October 14, 2016 – Beausoleil is denied parole for the 18th time. He will eligible again for parole consideration in three years.
                    January 3, 2019 – Beausoleil is recommended for parole at his 19th overall hearing, a California Department of Corrections and Rehabilitation spokesman said. The Board of Parole Hearings staff will review the case next and, if it is approved, the case will go to the governor to rule on the parole decision.
                    Bruce Davis:
                    April 21, 1972 – Convicted of the murders of Gary Hinman and stuntman Donald “Shorty” Shea. He is serving a life sentence.
                    February 1, 2017 – Is recommended for parole.
                    June 23, 2017 – Governor Jerry Brown denies parole for Davis. This is the fifth time a California governor has refused to release him.
                    Lynette “Squeaky” Fromme:
                    1975 – Attempts to shoot President Gerald Ford.
                    August 14, 2009 – Is released on parole after serving 34 years.
                    Steven “Clem” Grogan:
                    1985Grogan is released on parole after revealing the location of the body of ranch-hand Donald “Shorty” Shea, killed in 1969.
                    Patricia “Katie” Krenwinkel:
                    2014 – Krenwinkel provides an interview for the documentary “Life After Manson,” her first on-camera appearance since 1994.
                    December 2016 – California parole board members delay their decision on freeing Krenwinkel after her attorney raises claims of abuse by Manson, or another member of the cult. The California Department of Corrections and Rehabilitation issues a statement that the information presented at the hearing does elicit cause for an investigation.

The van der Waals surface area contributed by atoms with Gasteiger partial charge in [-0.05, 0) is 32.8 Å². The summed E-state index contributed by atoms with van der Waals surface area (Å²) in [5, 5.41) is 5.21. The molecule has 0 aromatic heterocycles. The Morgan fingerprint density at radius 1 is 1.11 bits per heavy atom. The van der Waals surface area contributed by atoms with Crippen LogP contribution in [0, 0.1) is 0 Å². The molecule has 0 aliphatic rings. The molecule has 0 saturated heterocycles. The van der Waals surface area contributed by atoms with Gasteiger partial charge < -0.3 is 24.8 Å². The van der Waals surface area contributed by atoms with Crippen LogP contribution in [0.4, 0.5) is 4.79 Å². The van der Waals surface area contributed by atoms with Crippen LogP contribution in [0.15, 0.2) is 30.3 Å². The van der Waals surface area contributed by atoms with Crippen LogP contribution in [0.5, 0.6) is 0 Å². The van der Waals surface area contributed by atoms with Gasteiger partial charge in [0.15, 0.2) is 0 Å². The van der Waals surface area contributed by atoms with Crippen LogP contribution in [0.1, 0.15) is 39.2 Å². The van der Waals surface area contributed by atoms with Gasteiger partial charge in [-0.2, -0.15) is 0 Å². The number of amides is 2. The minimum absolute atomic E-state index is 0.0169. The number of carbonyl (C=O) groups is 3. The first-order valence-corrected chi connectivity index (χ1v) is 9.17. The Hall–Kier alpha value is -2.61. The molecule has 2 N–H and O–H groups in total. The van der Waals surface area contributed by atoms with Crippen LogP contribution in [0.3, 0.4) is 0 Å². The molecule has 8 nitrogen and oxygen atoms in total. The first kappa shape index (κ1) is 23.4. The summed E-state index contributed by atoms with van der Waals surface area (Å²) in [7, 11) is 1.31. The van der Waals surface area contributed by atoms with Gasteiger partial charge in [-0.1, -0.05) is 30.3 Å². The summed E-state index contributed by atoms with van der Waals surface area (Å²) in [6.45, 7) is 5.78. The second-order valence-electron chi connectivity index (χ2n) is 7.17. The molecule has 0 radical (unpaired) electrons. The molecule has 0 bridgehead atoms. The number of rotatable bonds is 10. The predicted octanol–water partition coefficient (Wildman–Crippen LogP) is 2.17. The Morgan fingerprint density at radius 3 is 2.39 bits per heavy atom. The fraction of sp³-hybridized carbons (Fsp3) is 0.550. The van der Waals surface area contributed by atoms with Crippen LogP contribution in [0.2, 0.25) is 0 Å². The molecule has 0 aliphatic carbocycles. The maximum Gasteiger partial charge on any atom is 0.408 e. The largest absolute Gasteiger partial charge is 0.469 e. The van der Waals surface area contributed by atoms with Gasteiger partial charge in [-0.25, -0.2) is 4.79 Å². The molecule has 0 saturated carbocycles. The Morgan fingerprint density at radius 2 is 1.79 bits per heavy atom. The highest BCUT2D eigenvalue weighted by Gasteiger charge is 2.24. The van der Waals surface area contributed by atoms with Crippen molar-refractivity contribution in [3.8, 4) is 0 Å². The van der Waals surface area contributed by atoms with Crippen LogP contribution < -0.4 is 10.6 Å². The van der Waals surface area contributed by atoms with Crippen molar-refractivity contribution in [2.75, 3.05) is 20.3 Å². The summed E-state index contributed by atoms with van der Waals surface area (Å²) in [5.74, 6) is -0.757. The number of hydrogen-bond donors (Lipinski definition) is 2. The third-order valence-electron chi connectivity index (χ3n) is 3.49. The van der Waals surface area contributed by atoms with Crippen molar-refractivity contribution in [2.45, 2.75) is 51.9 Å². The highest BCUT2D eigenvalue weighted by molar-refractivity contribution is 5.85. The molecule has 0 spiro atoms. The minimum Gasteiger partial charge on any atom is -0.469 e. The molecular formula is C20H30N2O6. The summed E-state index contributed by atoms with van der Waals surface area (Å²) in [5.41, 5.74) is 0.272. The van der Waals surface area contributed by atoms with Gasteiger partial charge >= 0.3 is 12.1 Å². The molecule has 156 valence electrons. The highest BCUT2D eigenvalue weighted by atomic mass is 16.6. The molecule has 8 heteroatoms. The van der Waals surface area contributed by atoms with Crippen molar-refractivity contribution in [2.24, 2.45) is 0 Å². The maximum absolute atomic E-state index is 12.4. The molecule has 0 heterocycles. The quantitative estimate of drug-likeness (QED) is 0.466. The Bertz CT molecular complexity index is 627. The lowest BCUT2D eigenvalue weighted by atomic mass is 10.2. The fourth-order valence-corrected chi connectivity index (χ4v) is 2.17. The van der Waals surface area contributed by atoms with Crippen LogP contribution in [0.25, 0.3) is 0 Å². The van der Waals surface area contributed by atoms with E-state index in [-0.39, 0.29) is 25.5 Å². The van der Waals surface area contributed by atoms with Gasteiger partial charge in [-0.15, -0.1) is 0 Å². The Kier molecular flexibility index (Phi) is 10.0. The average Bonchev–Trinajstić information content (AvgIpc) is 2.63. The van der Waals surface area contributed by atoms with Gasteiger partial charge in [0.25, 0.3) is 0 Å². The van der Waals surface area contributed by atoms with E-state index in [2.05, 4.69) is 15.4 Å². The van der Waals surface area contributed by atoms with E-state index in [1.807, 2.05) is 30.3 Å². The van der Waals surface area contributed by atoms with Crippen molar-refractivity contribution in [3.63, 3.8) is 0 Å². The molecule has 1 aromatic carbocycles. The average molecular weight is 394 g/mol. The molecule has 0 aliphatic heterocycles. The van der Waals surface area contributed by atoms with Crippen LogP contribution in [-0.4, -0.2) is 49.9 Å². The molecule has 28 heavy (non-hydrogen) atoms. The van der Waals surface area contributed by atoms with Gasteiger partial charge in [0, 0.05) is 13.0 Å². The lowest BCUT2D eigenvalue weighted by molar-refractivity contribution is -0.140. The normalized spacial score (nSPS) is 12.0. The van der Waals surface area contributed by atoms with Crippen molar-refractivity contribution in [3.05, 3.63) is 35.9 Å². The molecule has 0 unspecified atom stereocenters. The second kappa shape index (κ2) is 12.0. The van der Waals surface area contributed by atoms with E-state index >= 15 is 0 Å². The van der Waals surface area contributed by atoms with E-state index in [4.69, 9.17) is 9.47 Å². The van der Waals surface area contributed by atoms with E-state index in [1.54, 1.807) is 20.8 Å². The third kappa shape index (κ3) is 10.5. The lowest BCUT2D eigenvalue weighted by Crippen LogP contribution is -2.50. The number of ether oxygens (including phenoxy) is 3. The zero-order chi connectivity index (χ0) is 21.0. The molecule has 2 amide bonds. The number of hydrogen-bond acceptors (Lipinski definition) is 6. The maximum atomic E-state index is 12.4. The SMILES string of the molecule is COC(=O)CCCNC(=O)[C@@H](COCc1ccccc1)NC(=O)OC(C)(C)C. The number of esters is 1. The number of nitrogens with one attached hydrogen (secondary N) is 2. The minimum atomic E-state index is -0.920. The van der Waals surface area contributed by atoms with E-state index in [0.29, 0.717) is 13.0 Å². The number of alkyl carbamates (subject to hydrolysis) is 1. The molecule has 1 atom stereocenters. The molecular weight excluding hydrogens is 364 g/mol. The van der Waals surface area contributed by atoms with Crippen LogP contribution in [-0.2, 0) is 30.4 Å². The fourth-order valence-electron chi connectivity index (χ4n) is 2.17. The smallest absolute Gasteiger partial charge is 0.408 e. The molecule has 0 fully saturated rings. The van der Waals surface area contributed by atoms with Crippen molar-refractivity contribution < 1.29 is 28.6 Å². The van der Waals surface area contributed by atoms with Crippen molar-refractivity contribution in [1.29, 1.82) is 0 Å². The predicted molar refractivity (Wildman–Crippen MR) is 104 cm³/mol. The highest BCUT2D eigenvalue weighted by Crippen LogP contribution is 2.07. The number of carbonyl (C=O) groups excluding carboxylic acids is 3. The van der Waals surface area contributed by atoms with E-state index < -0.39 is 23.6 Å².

June 22, 2017 – Krenwinkel is denied parole for the 14th time. She will be eligible again for consideration in five years.
                    Leslie Van Houten:
                    April 14, 2016 – A parole board panel recommends Van Houten’s release, and the full Board of Parole Hearings will review the decision over the next four months.
                    September 6, 2017 – A two-person state commission panel grants Van Houten parole for the second time. The decision will go through a 120-day legal review before Brown will have 30-days to decide whether Van Houten will be granted parole and released.
                    January 19, 2018 – Brown denies parole for Van Houten, citing the horrific nature of the murders, Van Houten’s eager participation, and his belief that she minimizes her role in the murders. She will be eligible for parole again in March 2019.
                      January 30, 2019 – Van Houten is recommended for parole at her 22nd overall hearing, according to a California Department of Corrections and Rehabilitation spokesman. The Board of Parole Hearings staff will review the case next and, if it is approved, the case will go to the governor to rule on the parole decision.
                      Charles D. “Tex” Watson:
                      October 27, 2016 – Watson is denied parole for the 17th time. He will be eligible for reconsideration in five years.